We’re a nation of gamblers. Whether it’s the National Lottery, Grand National, World Cup sweepstake, pub fruit machine or even the penny falls on Brighton pier. It’s not necessarily hardcore darkened rooms with swirling smoke and the sound of ice chinking in whisky glasses but more that we like a little flutter every so often. You just never know….
However, most of us gamble with huge sums of money every day without giving it a moment’s thought. Every day we go to the casino, put our money into a stranger’s hands and hope that they’ll do the best for us and we’ll come out on top. And depending on how well they gamble with our money dictates how our life will turn out. Scary huh?
Imagine, if you can, what it would be like to be starting work again with the knowledge that you’ve gained over the years. I’m sure there are many things that you’d do differently but I’m pretty sure your finances would be pretty high up that list. (If only I’d got into Microsoft, Apple, Facebook etc). However, I’m also pretty sure that if someone came to you now and said that they’d met a clever chap selling books out of his garage that would make millions but needed £25k then you’d be unlikely to invest). And why wouldn’t you invest? Concerns about legitimacy, trust, potential loss of £25k would probably be pretty high on your list.
So how does this relate to MiFID II? This amendment to the original Markets in Financial Instruments Directive (MiFID) has been introduced following the financial crisis to improve the functioning of the financial markets and improve investor protection.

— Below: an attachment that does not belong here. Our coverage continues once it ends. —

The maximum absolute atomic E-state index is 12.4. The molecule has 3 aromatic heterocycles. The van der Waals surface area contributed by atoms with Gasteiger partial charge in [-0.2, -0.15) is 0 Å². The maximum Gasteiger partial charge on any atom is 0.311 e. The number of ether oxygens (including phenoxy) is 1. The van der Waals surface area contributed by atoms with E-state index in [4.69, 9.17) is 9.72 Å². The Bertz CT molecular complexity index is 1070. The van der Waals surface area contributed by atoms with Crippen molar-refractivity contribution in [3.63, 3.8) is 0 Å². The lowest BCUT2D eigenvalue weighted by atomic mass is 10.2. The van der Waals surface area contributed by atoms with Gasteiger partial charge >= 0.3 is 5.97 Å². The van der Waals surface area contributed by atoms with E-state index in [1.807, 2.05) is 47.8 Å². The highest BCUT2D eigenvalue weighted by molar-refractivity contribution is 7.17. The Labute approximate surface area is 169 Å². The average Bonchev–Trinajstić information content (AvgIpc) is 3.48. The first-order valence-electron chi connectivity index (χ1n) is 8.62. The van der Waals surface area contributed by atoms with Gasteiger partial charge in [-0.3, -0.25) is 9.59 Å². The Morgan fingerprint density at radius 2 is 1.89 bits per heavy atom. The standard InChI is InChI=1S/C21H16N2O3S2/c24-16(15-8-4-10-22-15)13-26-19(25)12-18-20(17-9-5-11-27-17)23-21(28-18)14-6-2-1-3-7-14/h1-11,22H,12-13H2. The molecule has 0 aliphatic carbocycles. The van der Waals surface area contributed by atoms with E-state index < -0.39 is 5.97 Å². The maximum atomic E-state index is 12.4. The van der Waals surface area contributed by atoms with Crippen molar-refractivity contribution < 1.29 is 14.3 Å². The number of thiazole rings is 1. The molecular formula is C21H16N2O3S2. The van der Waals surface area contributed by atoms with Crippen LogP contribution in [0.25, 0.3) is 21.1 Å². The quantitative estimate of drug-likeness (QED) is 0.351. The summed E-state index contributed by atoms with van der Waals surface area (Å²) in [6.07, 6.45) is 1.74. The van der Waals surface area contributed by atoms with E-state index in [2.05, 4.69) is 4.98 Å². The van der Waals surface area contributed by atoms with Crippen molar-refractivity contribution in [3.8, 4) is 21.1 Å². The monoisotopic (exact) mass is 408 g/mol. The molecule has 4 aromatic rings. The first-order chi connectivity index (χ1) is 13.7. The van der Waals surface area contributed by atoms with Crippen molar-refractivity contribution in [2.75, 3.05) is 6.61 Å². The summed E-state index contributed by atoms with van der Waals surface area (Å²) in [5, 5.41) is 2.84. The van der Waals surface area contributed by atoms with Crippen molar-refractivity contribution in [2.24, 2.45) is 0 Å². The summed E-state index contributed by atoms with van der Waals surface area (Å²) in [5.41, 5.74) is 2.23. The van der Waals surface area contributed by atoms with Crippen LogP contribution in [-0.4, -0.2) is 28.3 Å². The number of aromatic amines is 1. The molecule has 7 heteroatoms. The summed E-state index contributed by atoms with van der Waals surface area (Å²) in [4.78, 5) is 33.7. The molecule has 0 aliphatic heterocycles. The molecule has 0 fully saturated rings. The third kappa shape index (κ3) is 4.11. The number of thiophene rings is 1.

Within the enhanced investor protection part of MiFID II, the concept of product governance is defined to ensure, in the simplest terms, that the right product is sold to the right person. Additionally, that the person or company selling a product to an investor understands their hopes and dreams but also the cold hard reality of their financial position. This attempts to ensure that the investor receives independent advice and is guided towards the most appropriate product or products.
It doesn’t stop there though. The product governance element also places a responsibility on the manufacturer (investment managers) to provide a target market for their products. This allows the distributor (seller) to understand for whom this product is suitable. The manufacturer can even define a negative target market which tells the distributor who shouldn’t buy this product.
An added complication is that the manufacturer has to keep an ongoing eye on sales of their products and ensure that they’re being targeted at the right people. So there is a whole new infrastructure of data exchange between the distributors and manufacturers. If you find yourself in the middle of that chain then you have to play pass the parcel.
There are many other parts to MiFID II but this piece alone creates significant IT challenges as it requires new solutions and additional data capture which all needs to be in place by January 2018.
And what happens if you choose to ignore the independent advice and gamble on something? Well Caveat Emptor of course!
For further information on MiFID II Product Governance or how Kinaesis can help you then please contact email@example.com.